Guwahati, Oct. 7: Assam chief minister Tarun Gogoi today cautioned against overexploitation of Kaziranga National Park for tourism as it may have an adverse impact on its wildlife and ecology.
Speaking at the closing ceremony of the 59th Wildlife Week held at the auditorium of Srimanta Sankaradeva Kalakshetra, Gogoi sought a balance between tourism and preservation of the wildlife and ecology of the national park, which is home to the one-horned Indian rhinoceros.
Describing wildlife protection as a “challenge”, Gogoi expressed concern over the growing man-animal conflict because of increase in population of both humans and animals. To cope with this problem, the state government is taking steps like translocation of animals and expansion of forest areas.
He stressed the need to find out how many tourists Kaziranga, one of the most important tourist destinations in the state, can allow without causing any harm to the park and the animals.
Since Kaziranga was declared a tiger reserve in 2006, there has been pressure from the Centre to impose restrictions on the flow of tourists to the national park. There are, however, apprehensions that restrictions would hit the tourism industry, including business ventures such as luxury resorts and jeep safaris.
Referring to the mushrooming of resorts, hotels and lodges in and around Kaziranga, Gogoi said, “We need to ensure that the national park is not overexploited”.
He said the conservation efforts of the state government have led to a rise in wildlife population in the state and lauded the staff and officers of the forest department for this.
“The media must highlight the conservation success stories to boost the morale of the forest personnel who work under adverse conditions to protect the wildlife,” he added.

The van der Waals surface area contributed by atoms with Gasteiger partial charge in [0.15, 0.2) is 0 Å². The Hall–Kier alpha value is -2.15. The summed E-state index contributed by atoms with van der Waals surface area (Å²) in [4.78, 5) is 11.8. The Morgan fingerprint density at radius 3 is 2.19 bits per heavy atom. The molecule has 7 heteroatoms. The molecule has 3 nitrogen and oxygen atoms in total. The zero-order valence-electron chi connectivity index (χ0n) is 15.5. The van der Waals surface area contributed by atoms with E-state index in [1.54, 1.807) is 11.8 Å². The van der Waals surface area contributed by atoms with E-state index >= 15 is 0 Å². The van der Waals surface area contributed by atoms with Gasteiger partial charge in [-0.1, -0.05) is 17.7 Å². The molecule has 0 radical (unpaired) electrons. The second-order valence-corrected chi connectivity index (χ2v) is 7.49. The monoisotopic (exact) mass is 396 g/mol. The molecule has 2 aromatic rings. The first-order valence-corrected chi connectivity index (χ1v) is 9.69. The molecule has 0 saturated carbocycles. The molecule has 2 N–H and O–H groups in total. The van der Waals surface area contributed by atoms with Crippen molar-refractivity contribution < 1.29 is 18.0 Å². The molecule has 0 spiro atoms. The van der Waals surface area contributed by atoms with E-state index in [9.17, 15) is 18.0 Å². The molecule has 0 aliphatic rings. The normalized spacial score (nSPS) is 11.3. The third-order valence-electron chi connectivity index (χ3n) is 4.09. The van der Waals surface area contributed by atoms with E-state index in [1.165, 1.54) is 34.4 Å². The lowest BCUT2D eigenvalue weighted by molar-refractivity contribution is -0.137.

“If required, we will bring more stringent laws against poachers. The media must also help to create an atmosphere so that poachers are condemned, despised and hated for their heinous crimes,” Gogoi said.
“If we can bring insurgency under control, why not poaching?” he said.
He asked the forest department to showcase its conservation success stories in the past 12 years by making a documentary on it.
Forest minister Rakibul Hussain said the state government’s efforts at rhino conservation had earned appreciation from wildlife experts at the first Asian Rhino Conservation Conclave organised by the International Union for Conservation of Nature in Indonesia recently. The second edition of the conclave will be held in Guwahati next year, he added.
Hussain said the National Tiger Conservation Authority (NTCA) had approved installation of thermal and non-thermal cameras at vital locations in the park to keep a round-the-clock watch on the movement of poachers so that prompt action can be taken.
He said the electronic eye system at Kaziranga would work on the lines of Corbett National Park in Uttarakhand, where nine such cameras are installed.
“The surveillance and monitoring will be carried out from three control rooms which will be set up at Bokakhat (a town in Golaghat district), Guwahati and at the NTCA office in Delhi,” the minister added.
The sharp rise in rhino poaching in Kaziranga, a Unesco World Heritage site, has made it imperative for the forest department to seek the help of technology to contain poaching in the park.